The number of primary care physicians in Rhode Island is not enough to meet national standards for adequate access to care and is 40 percent less than previously estimated, according to a new comprehensive health care survey initiative from the Rhode Island Department of Health.
There are 803 primary care physicians but 602.7 total full-time equivalents in calendar year 2014, as reported in the RIDOH 2015 Statewide Health Inventory released in mid-November.
That number has essentially one primary care full-time equivalent for every 1,718.1 Rhode Islanders.
While the report assesses the number of primary care physicians and found modest levels of integration between primary care and behavioral health clinics, it did not address the numbers of behavioral health clinicians in the state.
“That would be good to know,” observed Peter M. Oppenheimer, Ph.D., president and Legislative Committee chair of the Rhode Island
Psychological Association. He is also chair of the state Board of Psychology and the Rhode Island Primary Care Physicians Corporation Behavioral Health Network, which links behavioral health care and primary care providers to facilitate referrals and coordination of care.
There were 871 people with an active psychologist license from RIDOH in December.
Is that enough in a state where surveys indicate more residents report poor mental health days than the national average?
“From what I hear from my peers who are running practices, I hear we are all extremely busy with a lot of people with high need, and it’s a struggle to serve them in part because the intermediate resources are not there,” Oppenheimer said.
In 2014 the General Assembly passed the Rhode Island Access to Medical Technology and Innovation Act that required RIDOH to establish and maintain an inventory of health care facilities and services.
The statewide inventory will help guide the development of policies to meet the health needs of Rhode Islanders. Surveys were sent to health care facilities and practices throughout the state, including licensed behavioral health clinics, psychiatrists and psychologists. The overall response rate exceeded 92 percent for nearly all surveys.
The rate of mental health treatment for Rhode Island adults is higher than the national rate, according to federal data. But the new statewide inventory found that nearly one third of the state’s residents put off medical care because of cost and almost half of them became sicker before receiving care.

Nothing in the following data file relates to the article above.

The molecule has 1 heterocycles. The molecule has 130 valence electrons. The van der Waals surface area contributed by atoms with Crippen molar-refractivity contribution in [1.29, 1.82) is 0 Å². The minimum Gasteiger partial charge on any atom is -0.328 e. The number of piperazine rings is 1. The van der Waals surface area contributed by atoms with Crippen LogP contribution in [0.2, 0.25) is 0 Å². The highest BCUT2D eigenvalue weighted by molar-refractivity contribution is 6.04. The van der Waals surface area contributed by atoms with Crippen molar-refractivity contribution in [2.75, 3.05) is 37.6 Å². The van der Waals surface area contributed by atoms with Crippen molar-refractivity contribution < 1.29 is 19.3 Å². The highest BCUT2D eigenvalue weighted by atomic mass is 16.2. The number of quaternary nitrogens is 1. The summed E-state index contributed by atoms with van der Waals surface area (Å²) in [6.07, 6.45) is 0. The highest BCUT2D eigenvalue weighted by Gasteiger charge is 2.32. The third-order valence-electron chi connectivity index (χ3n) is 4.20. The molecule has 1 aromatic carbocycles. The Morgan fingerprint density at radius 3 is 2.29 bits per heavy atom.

Both psychologists and psychiatrists reported having only 5 percent of their patient profile on Medicaid. Psychiatrists reported having more self-paying patients who were not on insurance (43 percent) than psychologists (17 percent).
Two-thirds of primary care practices were accepting new adult patients and only 45 percent were taking new pediatric patients in 2014. Only 45 percent of practices accepted new adult Medicaid patients and 39 percent accepted new pediatric Medicaid patients.
In comparison, about 86 percent of psychology practices indicated they accepted new patients. But only 56 percent said they accepted new Medicaid patients.
The statewide inventory also showed differences between primary care and behavioral health practices in the use of electronic medical records (EMR). While 85 percent of primary care outpatient practices used EMRs, 59 percent of behavioral health clinics and 55 percent of community outpatient specialty clinics did. About 75 percent of behavioral health clinics, 89 percent of psychology practices and 100 percent of psychiatry practices reported they did not use the same EMR as primary care providers.
Nearly 60 percent of behavioral health clinics reported they used EMR/EHR information software while 18.2 percent didn’t use any information software.
Nearly 28 percent of psychology practices reported they used EMR/EHR while 53 percent said they didn’t use any information software.
The report found the average number of patients seen in 2014 by psychiatrists was 1,151. For psychologists, the average number was 559.
“That, I think, is high. I can’t imagine I’m seeing 550 people in a year,” Oppenheimer said. “There are different kinds of practices, but I probably average 100, 200 different people over the course of the year.”
Oppenheimer suggested that psychologists working in integrated care settings primarily doing screenings may be more likely to see higher numbers of patients.
High numbers of patients would also be seen by the Rhode Island Department of Corrections, the single largest provider of mental health treatment in the state. Between 15 and 20 percent of corrections facilities inmates have a serious mental illness, and up to 80 percent of the incarcerated population are substance abusers, the statewide inventory reported.
Twelve licensed RIDOC mental health clinicians had 1,043 encounters with inmate patients each month in 2014. Nine psychiatrists split about 414 patient encounters per month, according to department spokeswoman Susan Lamkins.
By Janine Weisman